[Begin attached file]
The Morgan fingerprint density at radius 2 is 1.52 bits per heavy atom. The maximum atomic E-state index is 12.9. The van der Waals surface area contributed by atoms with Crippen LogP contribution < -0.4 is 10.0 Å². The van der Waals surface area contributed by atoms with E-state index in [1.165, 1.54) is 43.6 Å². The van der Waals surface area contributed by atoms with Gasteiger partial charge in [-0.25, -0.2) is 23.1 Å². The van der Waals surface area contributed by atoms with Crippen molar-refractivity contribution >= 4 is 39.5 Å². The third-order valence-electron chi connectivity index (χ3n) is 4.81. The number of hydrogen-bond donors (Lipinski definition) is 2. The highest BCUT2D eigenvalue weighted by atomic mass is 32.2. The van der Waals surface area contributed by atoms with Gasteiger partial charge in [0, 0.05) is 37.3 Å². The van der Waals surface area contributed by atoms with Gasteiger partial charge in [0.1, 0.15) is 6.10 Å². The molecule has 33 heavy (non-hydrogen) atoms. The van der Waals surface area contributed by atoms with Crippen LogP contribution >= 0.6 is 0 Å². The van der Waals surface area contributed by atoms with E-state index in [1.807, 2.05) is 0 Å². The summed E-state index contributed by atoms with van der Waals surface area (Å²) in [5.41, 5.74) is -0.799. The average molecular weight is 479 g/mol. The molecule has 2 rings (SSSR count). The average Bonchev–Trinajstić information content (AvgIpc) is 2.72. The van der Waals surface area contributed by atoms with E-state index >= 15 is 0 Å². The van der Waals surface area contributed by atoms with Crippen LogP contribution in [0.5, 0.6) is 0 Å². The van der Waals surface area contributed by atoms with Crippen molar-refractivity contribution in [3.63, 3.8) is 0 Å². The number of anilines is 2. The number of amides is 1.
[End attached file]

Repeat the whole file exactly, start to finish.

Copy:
The Morgan fingerprint density at radius 2 is 1.52 bits per heavy atom. The maximum atomic E-state index is 12.9. The van der Waals surface area contributed by atoms with Crippen LogP contribution < -0.4 is 10.0 Å². The van der Waals surface area contributed by atoms with E-state index in [1.165, 1.54) is 43.6 Å². The van der Waals surface area contributed by atoms with Gasteiger partial charge in [-0.25, -0.2) is 23.1 Å². The van der Waals surface area contributed by atoms with Crippen molar-refractivity contribution >= 4 is 39.5 Å². The third-order valence-electron chi connectivity index (χ3n) is 4.81. The number of hydrogen-bond donors (Lipinski definition) is 2. The highest BCUT2D eigenvalue weighted by atomic mass is 32.2. The van der Waals surface area contributed by atoms with Gasteiger partial charge in [0, 0.05) is 37.3 Å². The van der Waals surface area contributed by atoms with Gasteiger partial charge in [0.1, 0.15) is 6.10 Å². The molecule has 33 heavy (non-hydrogen) atoms. The van der Waals surface area contributed by atoms with Crippen LogP contribution >= 0.6 is 0 Å². The van der Waals surface area contributed by atoms with E-state index in [1.807, 2.05) is 0 Å². The summed E-state index contributed by atoms with van der Waals surface area (Å²) in [5.41, 5.74) is -0.799. The average molecular weight is 479 g/mol. The molecule has 2 rings (SSSR count). The average Bonchev–Trinajstić information content (AvgIpc) is 2.72. The van der Waals surface area contributed by atoms with E-state index >= 15 is 0 Å². The van der Waals surface area contributed by atoms with Crippen LogP contribution in [0.5, 0.6) is 0 Å². The van der Waals surface area contributed by atoms with Crippen molar-refractivity contribution in [3.63, 3.8) is 0 Å². The number of anilines is 2. The number of amides is 1.